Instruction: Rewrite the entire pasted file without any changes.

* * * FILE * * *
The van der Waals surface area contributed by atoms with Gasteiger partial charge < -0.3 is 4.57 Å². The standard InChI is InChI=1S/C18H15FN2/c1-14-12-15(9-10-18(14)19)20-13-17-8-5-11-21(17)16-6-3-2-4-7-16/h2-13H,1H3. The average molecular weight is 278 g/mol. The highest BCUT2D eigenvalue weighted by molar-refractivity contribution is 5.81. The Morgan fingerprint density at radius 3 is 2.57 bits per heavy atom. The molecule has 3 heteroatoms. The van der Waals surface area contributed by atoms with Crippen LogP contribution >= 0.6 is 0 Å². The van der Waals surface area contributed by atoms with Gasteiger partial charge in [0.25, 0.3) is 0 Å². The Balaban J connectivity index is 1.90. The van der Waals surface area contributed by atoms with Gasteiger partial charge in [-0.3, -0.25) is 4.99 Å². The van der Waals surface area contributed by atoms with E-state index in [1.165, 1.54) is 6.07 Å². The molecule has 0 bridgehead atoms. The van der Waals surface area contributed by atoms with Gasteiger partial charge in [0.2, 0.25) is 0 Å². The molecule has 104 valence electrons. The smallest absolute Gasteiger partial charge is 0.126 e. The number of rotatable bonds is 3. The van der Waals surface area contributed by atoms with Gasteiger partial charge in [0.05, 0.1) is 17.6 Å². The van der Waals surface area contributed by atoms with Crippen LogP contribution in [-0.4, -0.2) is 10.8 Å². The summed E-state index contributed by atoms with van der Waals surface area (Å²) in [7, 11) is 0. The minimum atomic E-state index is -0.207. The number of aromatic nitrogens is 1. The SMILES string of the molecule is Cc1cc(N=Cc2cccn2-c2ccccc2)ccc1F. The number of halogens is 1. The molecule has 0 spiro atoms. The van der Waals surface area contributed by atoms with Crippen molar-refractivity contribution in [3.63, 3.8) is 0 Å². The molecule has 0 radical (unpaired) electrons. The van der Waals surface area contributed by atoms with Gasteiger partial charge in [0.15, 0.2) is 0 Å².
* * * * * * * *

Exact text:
The van der Waals surface area contributed by atoms with Gasteiger partial charge < -0.3 is 4.57 Å². The standard InChI is InChI=1S/C18H15FN2/c1-14-12-15(9-10-18(14)19)20-13-17-8-5-11-21(17)16-6-3-2-4-7-16/h2-13H,1H3. The average molecular weight is 278 g/mol. The highest BCUT2D eigenvalue weighted by molar-refractivity contribution is 5.81. The Morgan fingerprint density at radius 3 is 2.57 bits per heavy atom. The molecule has 3 heteroatoms. The van der Waals surface area contributed by atoms with Crippen LogP contribution >= 0.6 is 0 Å². The van der Waals surface area contributed by atoms with Gasteiger partial charge in [0.25, 0.3) is 0 Å². The Balaban J connectivity index is 1.90. The van der Waals surface area contributed by atoms with Gasteiger partial charge in [-0.3, -0.25) is 4.99 Å². The van der Waals surface area contributed by atoms with E-state index in [1.165, 1.54) is 6.07 Å². The molecule has 0 bridgehead atoms. The van der Waals surface area contributed by atoms with Gasteiger partial charge in [0.2, 0.25) is 0 Å². The molecule has 104 valence electrons. The smallest absolute Gasteiger partial charge is 0.126 e. The number of rotatable bonds is 3. The van der Waals surface area contributed by atoms with Gasteiger partial charge in [0.05, 0.1) is 17.6 Å². The van der Waals surface area contributed by atoms with Crippen LogP contribution in [-0.4, -0.2) is 10.8 Å². The summed E-state index contributed by atoms with van der Waals surface area (Å²) in [7, 11) is 0. The minimum atomic E-state index is -0.207. The number of aromatic nitrogens is 1. The SMILES string of the molecule is Cc1cc(N=Cc2cccn2-c2ccccc2)ccc1F. The number of halogens is 1. The molecule has 0 spiro atoms. The van der Waals surface area contributed by atoms with Crippen molar-refractivity contribution in [3.63, 3.8) is 0 Å². The molecule has 0 radical (unpaired) electrons. The van der Waals surface area contributed by atoms with Gasteiger partial charge in [0.15, 0.2) is 0 Å².